Once completed, Frank took it to Bonneville and went faster than 180 mph with a blown small-block Chevy V-8, from the legendary Bonneville figure Bruce Geisler, under the hood.
The venerable truck engine sported “siamesed” exhaust and intake ports in the head. Cylinders 2 and 3 and cylinders 4 and 5 shared a single exhaust port, while cylinders 1 and 6 enjoyed their own. The picture on the intake side was even worse where only three ports were shared between each pair of adjacent cylinders. Compounding this further, the stock intake manifold design favors the middle intake port, delivering less fuel and air to the front and rear cylinders.
Wayne Horning, a mechanical engineer at Lockheed Aircraft, recognized these shortcomings in the late-’30s and drew up plans for a better-breathing head. While World War II put a hold on his plan to hot rod the Chevy six-cylinder, soon afterwards he produced heads that did away with the antiquated port design.
Other manufacturers took up the cause of the inline engine, notably Howard Johansen of drag and land speed racing fame. He produced cross-flow heads with 12 ports, one port for each intake and exhaust valve, that boasted 1 hp per cubic inch of displacement in street trim.
Zeke collected a couple of Howard 12-port heads throughout the years and chose to run them on his 302 GMC motor. He fitted the engine with a Howard 380 cam and 14:1 compression pistons to match. Then he fabricated his own intake and backed up the revived mill with a 1955 Chevy three-speed transmission and Ford 9-inch rearend with .325 gears. He then updated the roll cage to meet new regulations from the SCTA (Southern California Timing Association, one of the governing bodies of land speed racing) and removed nearly 1,100 pounds of lead that had been bolted to the frame in an effort to gain rear wheel traction. The fiberglass body had been stretched 11% in the hood but retained an original grille shell per SCTA rules.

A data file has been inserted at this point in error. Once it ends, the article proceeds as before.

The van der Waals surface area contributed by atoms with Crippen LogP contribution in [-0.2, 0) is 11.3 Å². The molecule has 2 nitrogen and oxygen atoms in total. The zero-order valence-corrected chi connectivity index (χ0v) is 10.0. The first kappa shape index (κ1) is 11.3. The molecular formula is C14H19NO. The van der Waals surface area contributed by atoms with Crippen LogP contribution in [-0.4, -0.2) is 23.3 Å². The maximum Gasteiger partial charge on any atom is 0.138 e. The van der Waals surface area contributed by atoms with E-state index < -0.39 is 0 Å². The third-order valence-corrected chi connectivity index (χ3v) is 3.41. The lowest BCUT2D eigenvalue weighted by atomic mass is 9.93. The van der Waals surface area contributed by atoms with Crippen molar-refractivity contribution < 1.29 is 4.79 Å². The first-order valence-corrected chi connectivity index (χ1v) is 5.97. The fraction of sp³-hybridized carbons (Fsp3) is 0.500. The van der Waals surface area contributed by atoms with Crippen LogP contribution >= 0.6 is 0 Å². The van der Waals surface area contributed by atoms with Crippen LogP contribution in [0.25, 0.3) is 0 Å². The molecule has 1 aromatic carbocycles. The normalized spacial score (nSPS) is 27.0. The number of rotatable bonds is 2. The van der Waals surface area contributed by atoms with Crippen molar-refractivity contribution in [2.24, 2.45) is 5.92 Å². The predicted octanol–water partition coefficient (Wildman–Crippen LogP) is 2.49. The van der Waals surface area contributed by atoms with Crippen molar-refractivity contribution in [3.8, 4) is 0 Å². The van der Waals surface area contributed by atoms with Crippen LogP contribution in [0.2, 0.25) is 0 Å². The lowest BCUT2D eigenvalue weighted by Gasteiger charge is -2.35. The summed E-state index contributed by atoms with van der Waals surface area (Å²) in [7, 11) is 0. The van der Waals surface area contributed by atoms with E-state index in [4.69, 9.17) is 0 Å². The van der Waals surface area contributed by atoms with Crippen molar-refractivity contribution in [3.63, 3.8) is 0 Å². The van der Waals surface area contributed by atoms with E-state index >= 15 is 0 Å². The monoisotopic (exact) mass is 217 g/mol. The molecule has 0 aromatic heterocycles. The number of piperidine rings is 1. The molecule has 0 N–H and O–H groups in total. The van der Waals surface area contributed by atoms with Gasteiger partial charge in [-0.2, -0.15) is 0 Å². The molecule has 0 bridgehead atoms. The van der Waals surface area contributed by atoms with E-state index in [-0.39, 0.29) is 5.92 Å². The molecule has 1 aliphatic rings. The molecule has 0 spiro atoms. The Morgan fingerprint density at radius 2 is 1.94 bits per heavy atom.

In this configuration, he went to Bonneville and quickly set records. Another rule change split the use of specialty and stock heads into separate classes, and Zeke set records in both in the same day by changing heads. Zeke took the roadster to run at El Mirage dry lake bed in Southern California and set a record using a stock head on the GMC 6, but the governing body at the race would not certify it since he was not a member of one of the clubs that run the event.
The venerable truck engine sported “siamesed” exhaust and intake ports in the head.
The #29 Zacherson Special even made a couple of appearances on the drag strip. Zeke and the car became a fixture at Bonneville throughout the years, setting records from the mid-’70s until the late-’90s. Pictures of the car have graced four calendars and even the pages of an ’80s issue of Penthouse magazine.
The retro craze that Zeke helped usher in took a firm grasp of the minds of Bonneville racers. Interest in the roots of land speed racing and hot rodding is stronger now than ever before. Flathead V-8, vintage inline four- and six-cylinder-powered cars now attract more attention than their modern counterparts in the Bonneville staging lanes.
Eventually both Zeke and the roadster started to grow long in the tooth. What once was a vanguard of a retro movement on the salt became just another old race car, so Zeke hung up his helmet. When Joe Fazio, owner of SoCal Speed Shop Sacramento, heard that the #29 Zeke Zacherson Special was available for sale he jumped in to preserve this piece of land speed racing history. It now resides in Joe’s collection waiting for its next chance to bring the roots of hot rodding to yet another venue.
The retro craze that Zeke helped usher in took a firm grasp of the minds of Bonneville racers. Interest in the roots of land speed racing and hot rodding is stronger now than ever before.